But really, as we grow older, the number of marbles under our responsibility grows and the reasons between the relationships between many chains of marbles break down because the narratives were created by others, or because the narratives themselves no longer serve any useful purpose, or because the narratives were seriously inaccurate and malformed to begin with.  So I've been releasing the artificial relationships between a lot of events/memories, and letting false chains dissolve.  I'm even doing that with my own life narrative.  Rather than occupy a series of linear remembrances, I now exist in a spicy bouillabaisse of current and past events.  Younger Dougs come by and drink and smoke.  There are precious moments here experienced unmoderated by temporal perspective and full of the ardor and terror of being.  It can be a little intense but I sip it like good wine.  It is as good for the heart, I think.  

As these experiences become more immediate, my viewpoint ascends to a different place. It's as though I were a distant entity with an assignment of "being Doug."  The height of this perspective is unsettling at times even as daily experiences become more vivid.  This perspective may just be a result of contemplations pursuant to angioplasty and the prospect of sudden death.  And yes, the effect might be somewhat unreal and over-dramatic.  But heck, we all have to live our lives within our own skins.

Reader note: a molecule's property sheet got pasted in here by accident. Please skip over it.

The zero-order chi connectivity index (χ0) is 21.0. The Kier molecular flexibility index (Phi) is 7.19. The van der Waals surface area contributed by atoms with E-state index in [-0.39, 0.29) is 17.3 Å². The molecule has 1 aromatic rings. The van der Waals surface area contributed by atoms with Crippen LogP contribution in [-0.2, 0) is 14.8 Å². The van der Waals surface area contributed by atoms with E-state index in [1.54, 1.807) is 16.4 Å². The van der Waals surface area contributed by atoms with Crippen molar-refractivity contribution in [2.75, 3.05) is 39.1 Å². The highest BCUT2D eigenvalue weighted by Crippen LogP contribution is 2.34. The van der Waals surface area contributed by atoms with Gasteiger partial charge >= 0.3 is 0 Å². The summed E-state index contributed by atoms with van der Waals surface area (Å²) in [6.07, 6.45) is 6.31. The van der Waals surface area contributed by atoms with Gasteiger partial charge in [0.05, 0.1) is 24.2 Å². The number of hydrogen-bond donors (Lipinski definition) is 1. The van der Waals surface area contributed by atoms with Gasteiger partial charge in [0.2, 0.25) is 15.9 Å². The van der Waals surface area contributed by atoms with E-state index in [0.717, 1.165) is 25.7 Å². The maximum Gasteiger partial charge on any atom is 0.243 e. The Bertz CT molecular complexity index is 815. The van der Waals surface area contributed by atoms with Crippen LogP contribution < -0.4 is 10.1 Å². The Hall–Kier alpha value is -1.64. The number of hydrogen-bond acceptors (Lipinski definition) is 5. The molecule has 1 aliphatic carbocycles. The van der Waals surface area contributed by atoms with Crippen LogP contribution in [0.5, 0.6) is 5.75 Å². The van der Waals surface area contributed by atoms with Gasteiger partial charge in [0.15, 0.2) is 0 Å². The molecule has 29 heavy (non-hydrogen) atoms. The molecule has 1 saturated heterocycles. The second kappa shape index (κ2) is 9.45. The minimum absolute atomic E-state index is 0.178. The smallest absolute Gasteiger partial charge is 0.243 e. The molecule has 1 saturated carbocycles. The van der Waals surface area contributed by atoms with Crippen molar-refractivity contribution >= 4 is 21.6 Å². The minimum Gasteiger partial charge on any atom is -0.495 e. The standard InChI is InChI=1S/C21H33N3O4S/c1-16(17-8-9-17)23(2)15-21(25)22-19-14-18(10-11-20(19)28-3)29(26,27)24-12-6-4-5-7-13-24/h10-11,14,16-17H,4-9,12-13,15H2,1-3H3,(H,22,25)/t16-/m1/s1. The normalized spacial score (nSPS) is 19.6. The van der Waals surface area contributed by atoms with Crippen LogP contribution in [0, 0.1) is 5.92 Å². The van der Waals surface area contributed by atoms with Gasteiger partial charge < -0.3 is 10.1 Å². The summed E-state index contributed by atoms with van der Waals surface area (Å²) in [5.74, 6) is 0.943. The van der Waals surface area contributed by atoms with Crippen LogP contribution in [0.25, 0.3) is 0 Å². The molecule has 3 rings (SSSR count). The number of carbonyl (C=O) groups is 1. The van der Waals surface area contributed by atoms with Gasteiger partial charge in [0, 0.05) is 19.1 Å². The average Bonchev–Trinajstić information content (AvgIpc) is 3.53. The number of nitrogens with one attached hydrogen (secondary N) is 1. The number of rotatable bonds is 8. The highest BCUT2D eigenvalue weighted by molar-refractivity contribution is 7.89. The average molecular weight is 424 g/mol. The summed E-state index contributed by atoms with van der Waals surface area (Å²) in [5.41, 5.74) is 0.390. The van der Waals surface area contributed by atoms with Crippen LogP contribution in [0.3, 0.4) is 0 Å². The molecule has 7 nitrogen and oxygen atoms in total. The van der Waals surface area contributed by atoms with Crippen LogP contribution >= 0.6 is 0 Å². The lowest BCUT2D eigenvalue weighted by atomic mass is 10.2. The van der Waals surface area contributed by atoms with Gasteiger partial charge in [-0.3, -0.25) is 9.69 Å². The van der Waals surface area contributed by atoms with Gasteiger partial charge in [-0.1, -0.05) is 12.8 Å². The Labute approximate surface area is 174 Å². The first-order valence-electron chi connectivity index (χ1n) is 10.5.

Oh, and anyway, my parents.  The point really of all these words is for me to report something about them.  At a certain point recently, I decided to release them from their parental responsibilities and just let them be who they were, or who they still are in the Big Bouillabaisse.   The narrative models I had created of them were comically dwarfish and deformed and not even close to being real. 

How could that artifact of memory, imagination, and fantasy that I called "Dad" accommodate a real human man's life of joys and torments and secrets and private moments?  And what reality or lack of understanding or intention or absence of intention should require his thoughts and actions to serve my desire to make sense of my own life?  Can you imagine the indignity of being forced to perform in some puppet-show narrative over which you have no control even after you thought you had passed into the safety and privacy of death?